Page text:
A crucial corollary of this construction of atomic sound-meaning relations in performance is that at least our initial knowledge of such relations must not (indeed, cannot) consist of having mentally represented lexical entries for them, as the fact that we have to construct our lexicons by observinglanguage use, given the arbitrariness of their contents, means they cannot also in the first instance determinelanguage use, as that would be circular (another way of stating this is to ask: if you know that ‘bird’ means BIRD only because your lexicon tells you so, how did that information ever get into your lexicon when it was empty?).

But by now, it should be clear that the competence/performance distinction is not so straightforward as a distinction between knowledge and use because the means by which we come to know at least some sound-meaning relations is a matter of performance. This being the case, an important question we must ask is: why can’t we go on constructing such relations in performance indefinitely, becoming better and better at it as we gain more and more experience? What need do we have of a competence system to at some point specify such relations intensionally in the form of mentally represented sound-meaning pairs?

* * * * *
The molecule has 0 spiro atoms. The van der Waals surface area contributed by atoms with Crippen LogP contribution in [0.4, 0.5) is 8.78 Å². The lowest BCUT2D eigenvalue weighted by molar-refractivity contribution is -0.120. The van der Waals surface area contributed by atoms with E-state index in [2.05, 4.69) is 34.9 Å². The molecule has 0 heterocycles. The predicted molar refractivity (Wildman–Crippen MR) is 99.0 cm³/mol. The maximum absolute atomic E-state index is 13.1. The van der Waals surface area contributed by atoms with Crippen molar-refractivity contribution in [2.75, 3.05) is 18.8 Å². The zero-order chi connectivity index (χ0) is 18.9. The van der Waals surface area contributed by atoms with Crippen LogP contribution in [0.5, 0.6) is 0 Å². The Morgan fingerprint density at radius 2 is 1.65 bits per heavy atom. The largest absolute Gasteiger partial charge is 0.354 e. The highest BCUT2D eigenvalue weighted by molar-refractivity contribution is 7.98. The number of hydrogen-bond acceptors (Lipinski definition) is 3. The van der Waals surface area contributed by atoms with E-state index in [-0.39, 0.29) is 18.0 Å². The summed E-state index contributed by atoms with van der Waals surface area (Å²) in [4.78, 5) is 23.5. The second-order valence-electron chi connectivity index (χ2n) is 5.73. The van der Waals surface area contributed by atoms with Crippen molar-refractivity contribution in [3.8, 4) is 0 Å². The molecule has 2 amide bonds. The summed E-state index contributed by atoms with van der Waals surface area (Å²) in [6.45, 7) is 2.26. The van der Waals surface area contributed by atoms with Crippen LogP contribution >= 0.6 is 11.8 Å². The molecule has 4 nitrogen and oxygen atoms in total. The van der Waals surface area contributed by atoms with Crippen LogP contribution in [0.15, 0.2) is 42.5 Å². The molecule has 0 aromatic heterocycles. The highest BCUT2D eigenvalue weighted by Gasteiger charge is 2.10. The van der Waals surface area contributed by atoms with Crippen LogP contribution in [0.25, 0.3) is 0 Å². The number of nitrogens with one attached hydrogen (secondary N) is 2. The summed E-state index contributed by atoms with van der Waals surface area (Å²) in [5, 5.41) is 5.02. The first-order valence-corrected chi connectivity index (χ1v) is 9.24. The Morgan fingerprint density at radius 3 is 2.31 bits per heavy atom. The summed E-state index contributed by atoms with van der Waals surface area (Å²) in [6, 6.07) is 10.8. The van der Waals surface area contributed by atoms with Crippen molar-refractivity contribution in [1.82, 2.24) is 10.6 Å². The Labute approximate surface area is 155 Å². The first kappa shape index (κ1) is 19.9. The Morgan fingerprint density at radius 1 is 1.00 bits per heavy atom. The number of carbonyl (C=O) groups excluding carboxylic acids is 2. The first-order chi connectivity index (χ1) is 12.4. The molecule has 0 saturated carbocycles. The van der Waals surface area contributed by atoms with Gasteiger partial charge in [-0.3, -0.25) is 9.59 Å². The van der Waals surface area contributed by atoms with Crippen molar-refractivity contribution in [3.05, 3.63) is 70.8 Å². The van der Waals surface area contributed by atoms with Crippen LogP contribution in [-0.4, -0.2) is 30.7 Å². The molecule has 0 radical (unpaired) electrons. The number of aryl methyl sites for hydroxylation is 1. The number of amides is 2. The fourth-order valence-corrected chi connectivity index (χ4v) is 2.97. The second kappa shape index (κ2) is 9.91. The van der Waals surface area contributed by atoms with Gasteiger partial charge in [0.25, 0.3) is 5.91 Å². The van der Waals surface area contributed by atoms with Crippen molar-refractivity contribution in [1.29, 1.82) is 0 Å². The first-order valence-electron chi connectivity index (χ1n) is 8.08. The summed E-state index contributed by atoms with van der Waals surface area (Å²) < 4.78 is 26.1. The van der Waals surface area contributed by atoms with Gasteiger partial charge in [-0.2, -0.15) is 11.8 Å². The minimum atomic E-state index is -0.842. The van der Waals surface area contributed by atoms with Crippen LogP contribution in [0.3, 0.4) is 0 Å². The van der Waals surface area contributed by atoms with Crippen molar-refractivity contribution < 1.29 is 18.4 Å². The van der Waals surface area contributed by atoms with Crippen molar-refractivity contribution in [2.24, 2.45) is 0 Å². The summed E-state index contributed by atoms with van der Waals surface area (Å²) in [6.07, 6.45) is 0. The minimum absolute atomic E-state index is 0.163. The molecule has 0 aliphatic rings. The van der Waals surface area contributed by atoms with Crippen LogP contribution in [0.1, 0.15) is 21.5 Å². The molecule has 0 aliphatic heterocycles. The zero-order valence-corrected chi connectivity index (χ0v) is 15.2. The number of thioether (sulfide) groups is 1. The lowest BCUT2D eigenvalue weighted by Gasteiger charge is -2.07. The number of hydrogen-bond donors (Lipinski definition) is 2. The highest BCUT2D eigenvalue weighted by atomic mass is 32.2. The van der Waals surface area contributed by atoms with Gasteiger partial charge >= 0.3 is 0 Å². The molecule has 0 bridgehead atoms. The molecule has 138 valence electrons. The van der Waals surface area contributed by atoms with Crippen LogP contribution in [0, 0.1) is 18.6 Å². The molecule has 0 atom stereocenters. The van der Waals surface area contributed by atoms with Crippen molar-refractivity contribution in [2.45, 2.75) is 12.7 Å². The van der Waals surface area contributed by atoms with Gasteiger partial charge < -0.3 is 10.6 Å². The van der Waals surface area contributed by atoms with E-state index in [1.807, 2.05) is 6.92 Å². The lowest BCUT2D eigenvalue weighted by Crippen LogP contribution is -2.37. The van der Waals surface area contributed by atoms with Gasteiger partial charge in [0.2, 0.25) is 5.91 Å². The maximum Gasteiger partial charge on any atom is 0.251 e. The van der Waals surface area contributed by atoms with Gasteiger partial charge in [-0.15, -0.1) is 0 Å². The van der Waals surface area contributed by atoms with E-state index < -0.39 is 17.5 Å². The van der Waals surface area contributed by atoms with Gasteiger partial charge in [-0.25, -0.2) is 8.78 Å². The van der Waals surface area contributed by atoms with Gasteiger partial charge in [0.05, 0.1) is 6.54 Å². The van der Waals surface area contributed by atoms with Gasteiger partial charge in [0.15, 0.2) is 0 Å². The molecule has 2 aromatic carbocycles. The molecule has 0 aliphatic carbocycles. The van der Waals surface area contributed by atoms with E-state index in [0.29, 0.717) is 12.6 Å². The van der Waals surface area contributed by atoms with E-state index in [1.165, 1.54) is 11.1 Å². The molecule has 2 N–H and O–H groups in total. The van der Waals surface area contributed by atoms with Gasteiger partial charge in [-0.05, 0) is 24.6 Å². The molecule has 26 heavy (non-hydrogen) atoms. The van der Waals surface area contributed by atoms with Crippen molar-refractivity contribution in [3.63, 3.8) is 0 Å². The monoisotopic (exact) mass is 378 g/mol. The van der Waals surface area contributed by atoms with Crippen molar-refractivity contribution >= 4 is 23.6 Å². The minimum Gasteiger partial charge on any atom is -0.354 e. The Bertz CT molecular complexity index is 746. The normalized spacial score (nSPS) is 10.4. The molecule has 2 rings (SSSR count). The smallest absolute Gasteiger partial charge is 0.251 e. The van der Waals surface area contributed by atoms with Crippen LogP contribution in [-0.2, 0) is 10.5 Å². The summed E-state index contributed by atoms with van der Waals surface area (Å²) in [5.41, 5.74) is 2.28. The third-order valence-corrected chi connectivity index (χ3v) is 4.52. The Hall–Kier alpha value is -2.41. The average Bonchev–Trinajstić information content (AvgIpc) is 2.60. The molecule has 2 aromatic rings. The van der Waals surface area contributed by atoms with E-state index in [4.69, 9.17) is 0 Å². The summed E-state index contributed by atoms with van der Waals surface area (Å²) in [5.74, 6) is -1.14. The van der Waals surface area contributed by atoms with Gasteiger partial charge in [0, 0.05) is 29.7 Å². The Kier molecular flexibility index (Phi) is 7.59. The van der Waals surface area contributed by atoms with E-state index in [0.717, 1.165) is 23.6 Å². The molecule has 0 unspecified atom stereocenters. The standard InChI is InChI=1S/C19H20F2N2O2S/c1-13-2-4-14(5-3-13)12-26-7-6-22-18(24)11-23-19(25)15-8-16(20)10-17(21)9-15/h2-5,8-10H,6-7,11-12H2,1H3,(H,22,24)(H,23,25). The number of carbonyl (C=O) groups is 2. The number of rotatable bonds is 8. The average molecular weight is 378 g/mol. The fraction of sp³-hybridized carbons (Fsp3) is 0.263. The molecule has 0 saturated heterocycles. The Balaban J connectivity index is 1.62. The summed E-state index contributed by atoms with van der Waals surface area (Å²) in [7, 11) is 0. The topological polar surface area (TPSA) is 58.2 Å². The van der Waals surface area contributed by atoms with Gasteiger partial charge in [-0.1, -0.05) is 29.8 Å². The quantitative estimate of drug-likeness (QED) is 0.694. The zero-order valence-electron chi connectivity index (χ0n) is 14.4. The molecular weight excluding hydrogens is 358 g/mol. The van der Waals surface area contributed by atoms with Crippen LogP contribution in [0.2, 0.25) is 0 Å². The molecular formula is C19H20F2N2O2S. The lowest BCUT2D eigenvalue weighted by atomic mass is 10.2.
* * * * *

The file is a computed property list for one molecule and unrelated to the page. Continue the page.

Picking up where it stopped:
To pose this question more starkly, we have traditionally assumed that a person understands the meanings of words by having a mentally represented dictionary, somehowacquired from the environment, yet given the fact that children are not born with lexicons and nonetheless come to have lexical knowledge, isn’t the lesson to learn from this that a lexicon is not necessary for such knowledge, and so the specification of word meanings is just not what lexicons are for? Note that these questions apply if you suppose a mental lexicon to list pairings of sounds and anysorts of mental representation, be they atomic concepts, feature sets, chunks of syntactic structure, or whatever else your derivational framework prefers.